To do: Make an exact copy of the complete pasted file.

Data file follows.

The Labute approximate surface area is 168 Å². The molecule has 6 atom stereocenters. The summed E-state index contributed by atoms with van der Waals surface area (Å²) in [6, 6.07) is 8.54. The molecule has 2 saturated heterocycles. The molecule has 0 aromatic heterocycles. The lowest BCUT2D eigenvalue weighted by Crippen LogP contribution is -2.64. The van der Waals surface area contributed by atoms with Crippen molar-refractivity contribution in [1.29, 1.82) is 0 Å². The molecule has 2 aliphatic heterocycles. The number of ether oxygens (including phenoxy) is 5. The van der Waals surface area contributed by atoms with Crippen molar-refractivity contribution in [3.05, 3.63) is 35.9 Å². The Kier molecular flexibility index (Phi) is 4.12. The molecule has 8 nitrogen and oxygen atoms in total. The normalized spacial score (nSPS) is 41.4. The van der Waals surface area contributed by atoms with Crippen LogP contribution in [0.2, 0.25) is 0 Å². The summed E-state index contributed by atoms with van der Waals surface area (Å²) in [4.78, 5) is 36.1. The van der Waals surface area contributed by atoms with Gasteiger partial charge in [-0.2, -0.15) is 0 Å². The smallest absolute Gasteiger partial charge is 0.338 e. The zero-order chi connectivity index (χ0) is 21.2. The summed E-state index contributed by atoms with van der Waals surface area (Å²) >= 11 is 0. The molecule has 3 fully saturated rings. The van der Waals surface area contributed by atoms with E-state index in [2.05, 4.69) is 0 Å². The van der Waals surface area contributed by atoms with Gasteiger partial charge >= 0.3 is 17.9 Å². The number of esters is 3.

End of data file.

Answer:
The Labute approximate surface area is 168 Å². The molecule has 6 atom stereocenters. The summed E-state index contributed by atoms with van der Waals surface area (Å²) in [6, 6.07) is 8.54. The molecule has 2 saturated heterocycles. The molecule has 0 aromatic heterocycles. The lowest BCUT2D eigenvalue weighted by Crippen LogP contribution is -2.64. The van der Waals surface area contributed by atoms with Crippen molar-refractivity contribution in [1.29, 1.82) is 0 Å². The molecule has 2 aliphatic heterocycles. The number of ether oxygens (including phenoxy) is 5. The van der Waals surface area contributed by atoms with Crippen molar-refractivity contribution in [3.05, 3.63) is 35.9 Å². The Kier molecular flexibility index (Phi) is 4.12. The molecule has 8 nitrogen and oxygen atoms in total. The normalized spacial score (nSPS) is 41.4. The van der Waals surface area contributed by atoms with Crippen LogP contribution in [0.2, 0.25) is 0 Å². The summed E-state index contributed by atoms with van der Waals surface area (Å²) in [4.78, 5) is 36.1. The van der Waals surface area contributed by atoms with Gasteiger partial charge in [-0.2, -0.15) is 0 Å². The smallest absolute Gasteiger partial charge is 0.338 e. The zero-order chi connectivity index (χ0) is 21.2. The summed E-state index contributed by atoms with van der Waals surface area (Å²) >= 11 is 0. The molecule has 3 fully saturated rings. The van der Waals surface area contributed by atoms with E-state index in [2.05, 4.69) is 0 Å². The van der Waals surface area contributed by atoms with Gasteiger partial charge >= 0.3 is 17.9 Å². The number of esters is 3.